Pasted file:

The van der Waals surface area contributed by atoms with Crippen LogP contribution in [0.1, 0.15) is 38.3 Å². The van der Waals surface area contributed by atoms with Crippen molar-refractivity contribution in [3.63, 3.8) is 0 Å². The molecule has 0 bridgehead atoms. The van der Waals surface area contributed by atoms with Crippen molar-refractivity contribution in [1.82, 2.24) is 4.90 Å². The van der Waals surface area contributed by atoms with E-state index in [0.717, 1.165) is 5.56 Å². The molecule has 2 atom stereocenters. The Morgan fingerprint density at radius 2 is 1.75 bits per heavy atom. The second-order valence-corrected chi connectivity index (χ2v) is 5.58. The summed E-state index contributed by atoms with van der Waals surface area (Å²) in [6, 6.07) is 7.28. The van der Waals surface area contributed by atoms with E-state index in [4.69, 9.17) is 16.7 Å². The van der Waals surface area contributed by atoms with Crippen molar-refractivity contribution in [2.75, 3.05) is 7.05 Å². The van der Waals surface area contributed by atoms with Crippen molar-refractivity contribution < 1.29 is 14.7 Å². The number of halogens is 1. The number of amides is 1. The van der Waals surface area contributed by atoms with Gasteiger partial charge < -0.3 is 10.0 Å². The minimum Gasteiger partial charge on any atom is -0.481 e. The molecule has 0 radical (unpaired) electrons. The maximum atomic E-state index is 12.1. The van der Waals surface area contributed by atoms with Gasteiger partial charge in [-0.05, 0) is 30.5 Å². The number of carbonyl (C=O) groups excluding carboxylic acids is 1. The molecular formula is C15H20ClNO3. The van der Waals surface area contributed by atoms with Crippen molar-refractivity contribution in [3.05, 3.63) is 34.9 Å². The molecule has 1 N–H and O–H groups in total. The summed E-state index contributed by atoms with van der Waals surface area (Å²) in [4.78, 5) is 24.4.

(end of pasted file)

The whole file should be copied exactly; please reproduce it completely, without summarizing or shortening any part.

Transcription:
The van der Waals surface area contributed by atoms with Crippen LogP contribution in [0.1, 0.15) is 38.3 Å². The van der Waals surface area contributed by atoms with Crippen molar-refractivity contribution in [3.63, 3.8) is 0 Å². The molecule has 0 bridgehead atoms. The van der Waals surface area contributed by atoms with Crippen molar-refractivity contribution in [1.82, 2.24) is 4.90 Å². The van der Waals surface area contributed by atoms with E-state index in [0.717, 1.165) is 5.56 Å². The molecule has 2 atom stereocenters. The Morgan fingerprint density at radius 2 is 1.75 bits per heavy atom. The second-order valence-corrected chi connectivity index (χ2v) is 5.58. The summed E-state index contributed by atoms with van der Waals surface area (Å²) in [6, 6.07) is 7.28. The van der Waals surface area contributed by atoms with E-state index in [4.69, 9.17) is 16.7 Å². The van der Waals surface area contributed by atoms with Crippen molar-refractivity contribution in [2.75, 3.05) is 7.05 Å². The van der Waals surface area contributed by atoms with Crippen molar-refractivity contribution < 1.29 is 14.7 Å². The number of halogens is 1. The number of amides is 1. The van der Waals surface area contributed by atoms with Gasteiger partial charge < -0.3 is 10.0 Å². The minimum Gasteiger partial charge on any atom is -0.481 e. The molecule has 0 radical (unpaired) electrons. The maximum atomic E-state index is 12.1. The van der Waals surface area contributed by atoms with Gasteiger partial charge in [-0.05, 0) is 30.5 Å². The number of carbonyl (C=O) groups excluding carboxylic acids is 1. The molecular formula is C15H20ClNO3. The van der Waals surface area contributed by atoms with Crippen molar-refractivity contribution in [3.05, 3.63) is 34.9 Å². The molecule has 1 N–H and O–H groups in total. The summed E-state index contributed by atoms with van der Waals surface area (Å²) in [4.78, 5) is 24.4.